Thank you ALL for an OUT-of-this-WORLD experience!!

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Filed under Africa, collaboration, Earth, innovation, International Space Apps, NASA

LAUNCH: Practice of Knowledge-Creation

Tangled fibers represent threads of future knowledge.

Tangled fibers represent threads of new knowledge-in-the-making.

I’ve been digging into a practice-based approach for my research on how innovation (new knowledge-creation) emerges from collaboration. I’m defining practice as collective action, transaction, and interaction.  From this viewpoint, knowledge is created in the context of interactive participation – the practice of activity. I’ll call it: “Social Ecology of Knowing through Collaborative Innovation Practices,” at least for now.

From a scholarly perspective, a practice-based approach offers a new epistemology where the “world appears to be relationally constituted, as a seamless web of heterogeneous elements kept together and perpetuated by active processes of ordering and sense making” (Nicolini, Gheranrdi, Yanow 2003: 27).

In other words, the practice of collaboration represents infinite opportunities to innovate our thinking. Interactive collaborative processes create new outcomes, new practices, new relationships, as well as new ways to approach the relationships, practices, and outcomes  – as we’ve experienced with LAUNCH.  Though, not all collaborative undertakings have positive outcomes. New knowledge creation isn’t necessarily pretty. The practice of strategy renewal and technological innovation is most often in response to uncertainty, stagnation, tension, disruption, conflict. Let’s face it. We get creative when we can’t get where we want to go. If someone or something stands in the way, we get busy figuring a way around, under, over, or through our barrier. Collectively, we have so many more options available than we do alone, as we’ve learned through the LAUNCH experience.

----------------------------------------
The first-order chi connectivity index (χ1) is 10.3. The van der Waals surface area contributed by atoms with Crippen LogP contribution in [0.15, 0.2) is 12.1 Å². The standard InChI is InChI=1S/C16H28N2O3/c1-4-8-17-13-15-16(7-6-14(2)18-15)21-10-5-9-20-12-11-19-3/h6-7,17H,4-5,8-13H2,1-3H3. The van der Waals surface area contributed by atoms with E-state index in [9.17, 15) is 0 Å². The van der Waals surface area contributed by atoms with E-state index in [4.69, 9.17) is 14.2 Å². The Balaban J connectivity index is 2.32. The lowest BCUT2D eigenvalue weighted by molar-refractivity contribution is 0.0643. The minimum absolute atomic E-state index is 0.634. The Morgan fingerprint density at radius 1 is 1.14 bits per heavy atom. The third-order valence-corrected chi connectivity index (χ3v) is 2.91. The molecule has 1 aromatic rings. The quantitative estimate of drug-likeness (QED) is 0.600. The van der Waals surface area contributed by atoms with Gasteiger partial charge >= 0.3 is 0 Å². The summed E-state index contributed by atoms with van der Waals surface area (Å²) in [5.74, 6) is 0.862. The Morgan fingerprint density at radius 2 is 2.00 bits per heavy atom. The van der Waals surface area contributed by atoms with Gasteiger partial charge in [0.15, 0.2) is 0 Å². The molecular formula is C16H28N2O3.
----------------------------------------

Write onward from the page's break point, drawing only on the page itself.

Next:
LAUNCH has become an innovative knowledge-creation community of practice – the Collective Genius for a Better World.

Our LAUNCH team came together to collaboratively search for game-changing sustainability solutions for life on and off our planet. What we discovered along the way was that the innovations weren’t the only outcome. The collective genius of the folks we brought together to solve these problems – the LAUNCH team, LAUNCH council, and LAUNCH innovators – was an innovation itself, along with the LAUNCH processes we created to search and select the LAUNCH innovators.

We discovered, in the “practice” of LAUNCH, that the world of innovation is always in the making.

Innovation emerges from the broken pieces of what was once status quo. At the impasse, we devise new ways forward. The key: allow ourselves to embrace the brokenness, approach it with fresh eyes and unexpected voices, and engage in bricolage – the making do with available material, mental, social, and cultural resources.

In the confusion, new clarity is born.

In Broken Images

He is quick, thinking in clear images;
I am slow, thinking in broken images.

He becomes dull, trusting in his clear images;
I become sharp, mistrusting my broken images.

Trusting his images, he assumes their relevance;
Mistrusting my images, I question their relevance.

Assuming their relevance, he assumes the fact;
Questioning their relevance, I question the fact.

When the fact fails him, he questions his senses;
When the fact fails me, I approve my senses.

He continues quick and dull in his clear images;
I continue slow and sharp in my broken images.

He in a new confusion of his understanding;
I in a new understanding of my confusion.

Robert Graves

Reference:

Davide Nicolini, Silvia Gheranrdi, Dvora Yanow. Knowing in Organizations: A Practice-Based Approach.  Armonk, New York: M.E. Sharpe, 2003.

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Filed under innovation, LAUNCH, VT PhD